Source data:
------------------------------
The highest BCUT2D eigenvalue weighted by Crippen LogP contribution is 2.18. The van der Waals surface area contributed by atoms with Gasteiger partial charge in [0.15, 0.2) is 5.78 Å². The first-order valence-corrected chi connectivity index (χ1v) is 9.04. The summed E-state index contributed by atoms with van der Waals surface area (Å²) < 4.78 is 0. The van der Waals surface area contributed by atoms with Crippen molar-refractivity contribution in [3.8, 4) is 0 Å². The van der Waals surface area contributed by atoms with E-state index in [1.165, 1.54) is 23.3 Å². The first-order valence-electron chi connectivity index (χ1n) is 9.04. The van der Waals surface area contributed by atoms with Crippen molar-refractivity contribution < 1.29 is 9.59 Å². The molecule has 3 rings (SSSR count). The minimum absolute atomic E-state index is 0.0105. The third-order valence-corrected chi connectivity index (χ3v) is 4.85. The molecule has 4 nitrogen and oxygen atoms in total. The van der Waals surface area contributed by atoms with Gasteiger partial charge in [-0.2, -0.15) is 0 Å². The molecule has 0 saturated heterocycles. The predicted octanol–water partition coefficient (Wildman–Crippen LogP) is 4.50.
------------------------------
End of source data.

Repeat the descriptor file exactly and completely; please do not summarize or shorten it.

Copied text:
The highest BCUT2D eigenvalue weighted by Crippen LogP contribution is 2.18. The van der Waals surface area contributed by atoms with Gasteiger partial charge in [0.15, 0.2) is 5.78 Å². The first-order valence-corrected chi connectivity index (χ1v) is 9.04. The summed E-state index contributed by atoms with van der Waals surface area (Å²) < 4.78 is 0. The van der Waals surface area contributed by atoms with Crippen molar-refractivity contribution in [3.8, 4) is 0 Å². The van der Waals surface area contributed by atoms with E-state index in [1.165, 1.54) is 23.3 Å². The first-order valence-electron chi connectivity index (χ1n) is 9.04. The van der Waals surface area contributed by atoms with Crippen molar-refractivity contribution < 1.29 is 9.59 Å². The molecule has 3 rings (SSSR count). The minimum absolute atomic E-state index is 0.0105. The third-order valence-corrected chi connectivity index (χ3v) is 4.85. The molecule has 4 nitrogen and oxygen atoms in total. The van der Waals surface area contributed by atoms with Gasteiger partial charge in [-0.2, -0.15) is 0 Å². The molecule has 0 saturated heterocycles. The predicted octanol–water partition coefficient (Wildman–Crippen LogP) is 4.50.